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Chinelo Okoli: How to Tell Someone they have Body or Mouth Odour

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Many of us humans clearly know we cannot stand another person’s body odour. I have seen several complaints by way of blog posts, social media posts complaining about this. Very recently I saw an interesting ad by a popular anti-perspirant brand, on this theme.

But one of the most difficult things I have had to do, is to tell someone else that they have body odour or mouth odour. You may be the most eloquent speaker, but you see this one conversation, it is hard. So how do you approach the subject? If the person with the mouth odour or body odour, is a one-time acquaintance like, a fellow passenger in public transport, co-attendee at a party or conference, I will advise you to endure and leave the issue alone.

This post will apply more to a friend, colleague, family member, boyfriend/girlfriend, employee, etc. with an odour problem.

Have a one-on-one Discussion
It is so easy to back bite about the person’s situation and how it is such a pain. You may even assume the person knows they smell bad, which I doubt…because who wants to stink really? The solution is to talk about the problem with the person and end your suffering.

An alternative is to talk to the person through a medium, usually someone closer to the person. Please don’t have this discussion via email. Try your best to make it face to face, or worst case scenario via phone.

Do it in Private
This is a sensitive subject and should be handled as such. The last thing you want, is to do it before an audience and utterly humiliate the person involved. Imagine being told you smell and others have to hear it as well? Disaster. Make sure you are alone with the person before you start the conversation. This also applies if the person with the body or mouth odour is your employee or domestic staff or even your child (African parents, take note). We all deserve some dignity.

Hit the Nail on the Head
Be sensitive but direct. There is no need dancing around the subject or giving clues like “oh you should try this toothpaste”, “do you care for some chewing gum”, “here, try my perfume”. I tell you, all those things are pointless, because, if the person was good at catching clues, they would probably have figured out they have body odour or mouth odour. You may start the conversation with: “there is something important and personal I would like to talk to you about. Please don’t take this the wrong way as I mean well. For some time, I have noticed you don’t smell as fresh as you ought to. Do you use a deodorant? ” etc. Also, let the person know that you feel it is best to talk to them about it instead of hearing it from somewhere else.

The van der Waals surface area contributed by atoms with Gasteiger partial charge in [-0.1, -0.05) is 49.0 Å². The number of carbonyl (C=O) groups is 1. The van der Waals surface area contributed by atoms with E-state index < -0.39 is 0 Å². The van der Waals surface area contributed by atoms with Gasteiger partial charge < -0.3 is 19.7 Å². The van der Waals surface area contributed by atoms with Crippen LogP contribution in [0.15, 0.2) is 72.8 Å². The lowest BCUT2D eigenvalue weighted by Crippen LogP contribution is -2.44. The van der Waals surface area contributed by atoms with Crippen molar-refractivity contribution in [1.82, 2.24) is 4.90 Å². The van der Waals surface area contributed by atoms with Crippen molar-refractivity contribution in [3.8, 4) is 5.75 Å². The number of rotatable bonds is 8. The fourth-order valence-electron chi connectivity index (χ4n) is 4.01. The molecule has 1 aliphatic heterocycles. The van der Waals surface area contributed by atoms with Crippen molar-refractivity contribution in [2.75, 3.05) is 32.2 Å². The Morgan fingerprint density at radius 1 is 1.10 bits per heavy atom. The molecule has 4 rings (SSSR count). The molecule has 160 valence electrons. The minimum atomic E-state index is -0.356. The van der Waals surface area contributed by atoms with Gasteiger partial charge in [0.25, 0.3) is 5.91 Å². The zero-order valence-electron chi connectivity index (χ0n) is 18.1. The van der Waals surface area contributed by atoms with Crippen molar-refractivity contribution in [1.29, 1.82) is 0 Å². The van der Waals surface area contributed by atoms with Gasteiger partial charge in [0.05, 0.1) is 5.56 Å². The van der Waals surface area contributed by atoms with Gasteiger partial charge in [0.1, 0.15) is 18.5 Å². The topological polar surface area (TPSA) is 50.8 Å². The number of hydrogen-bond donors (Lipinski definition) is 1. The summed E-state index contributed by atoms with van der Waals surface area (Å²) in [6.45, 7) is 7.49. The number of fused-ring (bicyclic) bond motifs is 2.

Offer a Solution
The last time I had this sort of conversation with a friend, I found out they do not use a deodorant. Don’t ask me why. I recommended a good deodorant brand, as well as other things he could do to solve this problem. One thing I have learnt is that we come from different backgrounds and that could inform our habits. Do not assume everyone knows they ought to brush their tongue, use a good toothpaste, use deodorant daily, visit a dentist or dermatologist, etc. As a follow-up, you could get them a gift of the item in question, because some people don’t learn.

Expect anything as an outcome
You have no way of knowing how the person will react to being told he or she has body or mouth odour. If they show appreciation, you are in luck. Expect any reaction, from rage, to tears, to getting reported to human resources for bullying, to losing that relationship. The last two are very worst case scenarios. At least you know you have tried your best. Would you rather prefer perfume or air freshener was sprayed when you walked out of a room? Or be told politely to improve the way you smell?

These are practical and tested tips from me on handling this subject. Do you have any other better ways of telling someone they have body or mouth odour?

Photo Credit: Atholpady |

Chinelo Rita Okoli is a freelance writer and content creator. She owns Parenting and Lifestyle blog where she shares her perspective as a Modern Igbo woman living in Nigeria.

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